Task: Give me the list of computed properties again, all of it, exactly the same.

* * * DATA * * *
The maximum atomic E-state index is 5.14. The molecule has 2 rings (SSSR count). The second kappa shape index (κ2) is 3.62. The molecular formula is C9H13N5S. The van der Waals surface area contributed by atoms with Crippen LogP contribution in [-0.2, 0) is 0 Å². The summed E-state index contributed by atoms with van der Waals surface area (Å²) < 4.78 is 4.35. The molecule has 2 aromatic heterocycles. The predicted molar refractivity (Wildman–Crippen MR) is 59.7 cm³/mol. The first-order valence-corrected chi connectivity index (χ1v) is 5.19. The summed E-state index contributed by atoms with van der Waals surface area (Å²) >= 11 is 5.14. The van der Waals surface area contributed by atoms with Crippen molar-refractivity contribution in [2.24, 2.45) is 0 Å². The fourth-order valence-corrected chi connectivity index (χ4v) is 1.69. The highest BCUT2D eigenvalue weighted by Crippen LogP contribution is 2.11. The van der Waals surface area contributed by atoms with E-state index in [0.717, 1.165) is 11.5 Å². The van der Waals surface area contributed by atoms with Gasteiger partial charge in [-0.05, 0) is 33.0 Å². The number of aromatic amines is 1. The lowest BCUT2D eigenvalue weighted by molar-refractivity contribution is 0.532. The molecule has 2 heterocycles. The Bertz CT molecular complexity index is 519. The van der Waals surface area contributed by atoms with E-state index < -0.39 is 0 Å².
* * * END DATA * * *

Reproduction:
The maximum atomic E-state index is 5.14. The molecule has 2 rings (SSSR count). The second kappa shape index (κ2) is 3.62. The molecular formula is C9H13N5S. The van der Waals surface area contributed by atoms with Crippen LogP contribution in [-0.2, 0) is 0 Å². The summed E-state index contributed by atoms with van der Waals surface area (Å²) < 4.78 is 4.35. The molecule has 2 aromatic heterocycles. The predicted molar refractivity (Wildman–Crippen MR) is 59.7 cm³/mol. The first-order valence-corrected chi connectivity index (χ1v) is 5.19. The summed E-state index contributed by atoms with van der Waals surface area (Å²) >= 11 is 5.14. The van der Waals surface area contributed by atoms with Crippen molar-refractivity contribution in [2.24, 2.45) is 0 Å². The fourth-order valence-corrected chi connectivity index (χ4v) is 1.69. The highest BCUT2D eigenvalue weighted by Crippen LogP contribution is 2.11. The van der Waals surface area contributed by atoms with E-state index in [0.717, 1.165) is 11.5 Å². The van der Waals surface area contributed by atoms with Gasteiger partial charge in [-0.05, 0) is 33.0 Å². The number of aromatic amines is 1. The lowest BCUT2D eigenvalue weighted by molar-refractivity contribution is 0.532. The molecule has 2 heterocycles. The Bertz CT molecular complexity index is 519. The van der Waals surface area contributed by atoms with E-state index < -0.39 is 0 Å².